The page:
Secretary-General of CITES

CITES CoP17 – A CoP of “Firsts” and a Turning Point for the World’s Wildlife

In every corner of our planet, a variety of threats such as habitat loss, climate change, over-exploitation and illegal trade put intense pressure on wild populations of animals and plants.

Illicit trafficking in wildlife now takes place at an industrial scale driven by transnational organized criminal groups. The phenomena poses a real and immediate danger to some of our most precious species.

A Virtuous Cycle for Conservation - External link

NEW YORK – Poor and rural people around the world rely on plants and animals for shelter, food, income, and medicine. In fact, the United Nations Sustainable Development Goal (SDG 15) on sustainable ecosystems acknowledges many developing societies’ close relationship with nature when it calls for increased “capacity of local communities to pursue sustainable livelihood opportunities.” But how is this to be achieved?

COP17 is a game-changer - External link

In every corner of the world, wild plants and animals are under intense pressure as a result of habitat destruction, climate change, over-exploitation and illegal trade, which is taking place on an industrial scale. This is why, at the start of CITES #CoP17, I said the Johannesburg World Wildlife Conference was ‘critical’ to securing the future of wildlife.

Opening Ceremony Speech by John E. Scanlon, Secretary-General of CITES at the seventeenth meeting of the Conference of the Parties


John E. Scanlon, CITES Secretary General

Opening Ceremony Speech

Johannesburg, 24 September 2016


Honourable Ministers

Distinguished Guests

Friends and colleagues


Address by Mr John E. Scanlon, CITES Secretary-General for the reception organized by Tusk

Time for Change

Sandton Convention Centre, Johannesburg, 22 September, 2016

Address by John E. Scanlon, CITES Secretary General


Thank you Hugh.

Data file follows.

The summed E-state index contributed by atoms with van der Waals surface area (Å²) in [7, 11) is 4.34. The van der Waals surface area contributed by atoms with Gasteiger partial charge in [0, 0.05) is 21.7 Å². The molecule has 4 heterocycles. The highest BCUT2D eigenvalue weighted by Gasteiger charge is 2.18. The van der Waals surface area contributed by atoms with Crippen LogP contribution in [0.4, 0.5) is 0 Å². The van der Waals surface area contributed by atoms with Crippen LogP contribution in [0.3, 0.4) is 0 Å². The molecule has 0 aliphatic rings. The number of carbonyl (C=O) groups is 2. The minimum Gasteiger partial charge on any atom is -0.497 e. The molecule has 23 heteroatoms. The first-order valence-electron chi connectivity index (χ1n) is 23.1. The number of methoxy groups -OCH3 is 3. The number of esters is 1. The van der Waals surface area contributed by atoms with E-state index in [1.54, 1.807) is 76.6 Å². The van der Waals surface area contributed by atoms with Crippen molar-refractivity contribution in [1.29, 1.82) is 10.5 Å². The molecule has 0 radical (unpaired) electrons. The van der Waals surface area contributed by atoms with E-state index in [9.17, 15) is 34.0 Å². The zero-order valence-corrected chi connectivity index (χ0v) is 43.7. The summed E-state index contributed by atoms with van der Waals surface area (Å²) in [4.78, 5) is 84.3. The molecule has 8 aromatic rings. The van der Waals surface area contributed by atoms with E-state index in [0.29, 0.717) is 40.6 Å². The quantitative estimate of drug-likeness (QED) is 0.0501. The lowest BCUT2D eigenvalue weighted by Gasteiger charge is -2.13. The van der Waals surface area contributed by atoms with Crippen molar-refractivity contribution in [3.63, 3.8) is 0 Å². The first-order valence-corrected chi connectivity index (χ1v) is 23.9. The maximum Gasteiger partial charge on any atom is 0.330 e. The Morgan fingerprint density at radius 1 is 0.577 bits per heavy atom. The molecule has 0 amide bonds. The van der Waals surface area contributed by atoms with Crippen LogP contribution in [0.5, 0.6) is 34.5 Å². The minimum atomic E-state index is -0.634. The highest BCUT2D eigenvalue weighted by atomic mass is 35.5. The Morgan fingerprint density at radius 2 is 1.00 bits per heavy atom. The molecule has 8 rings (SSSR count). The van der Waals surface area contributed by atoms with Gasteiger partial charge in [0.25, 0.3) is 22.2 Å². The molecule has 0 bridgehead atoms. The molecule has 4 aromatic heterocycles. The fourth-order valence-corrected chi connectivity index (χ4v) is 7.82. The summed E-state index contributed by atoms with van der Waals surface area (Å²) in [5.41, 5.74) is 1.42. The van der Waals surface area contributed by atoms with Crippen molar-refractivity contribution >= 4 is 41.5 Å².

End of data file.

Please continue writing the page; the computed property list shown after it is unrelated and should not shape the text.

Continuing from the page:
Tackling corruption will deal a lethal blow to the illegal wildlife trade - Op-Ed - External link

Talk of prohibiting, preventing and countering corruption must take centre stage when signatories to the Cites treaty on regulating the international trade in wildlife meet in Johannesburg this weekend.

The world is witnessing an unprecedented surge in wildlife trafficking that is stealing the irreplaceable natural wealth of countries, greatly hindering development, paralysing efforts to eradicate poverty, and undermining conservation efforts. This illicit trade in wildlife is well organised, transnational and happening across every region.

Illicit wildlife trafficking is about people - they alone can fix it - External link

The latest CITES meeting on 24 September in Johannesburg will be one of the most critical meetings in the Convention’s 43 year history.

The evils of the international drug trade, weapons smuggling, and human trafficking are well known. Drug turf wars devastate neighbourhoods while addicts leave behind the shattered lives of their families. The illicit weapons trade arms terrorists, brutal militias, and street gangs, while people smugglers fill leaky boats with desperate refugees and brothels with enslaved sex workers.

In a world of 7 billion people how can we protect wildlife? - Op-ed | External link

Consumers and collectors want sturgeon caviar, snakeskin bags, shark meat and fins, wild snowdrop bulbs, precious rosewood furniture, and quality agarwood oil, as well as rare birds, reptiles, cacti and orchids. But they rarely stop to think about their origins. There are now over seven billion people consuming biodiversity every day in the form of medicines, food, clothing, furniture, perfumes and luxury goods. Demand for products drawn from nature is increasing, and with it pressure is growing on some of our wildlife species.

Empowering Youth To Secure The Future Of Wildlife

“The future is in your hands.” This is an oft-repeated statement in remarks about young people meant to inspire them.
But frankly, it can also be read as a cop out, a statement that implies abdication of responsibility from our generation, as in “we’ve done all we can—it’s up to them now ...”We do not subscribe to this view.

Welcoming remarks by Mr John E. Scanlon, CITES Secretary-General for Regional Preparatory meetings for CITES CoP17 and CBD COP13


Representatives of Parties to CITES and the CBD, country representatives from hosting countries, colleagues from Convention Secretariats, regional partners, resource persons, ladies and gentleman.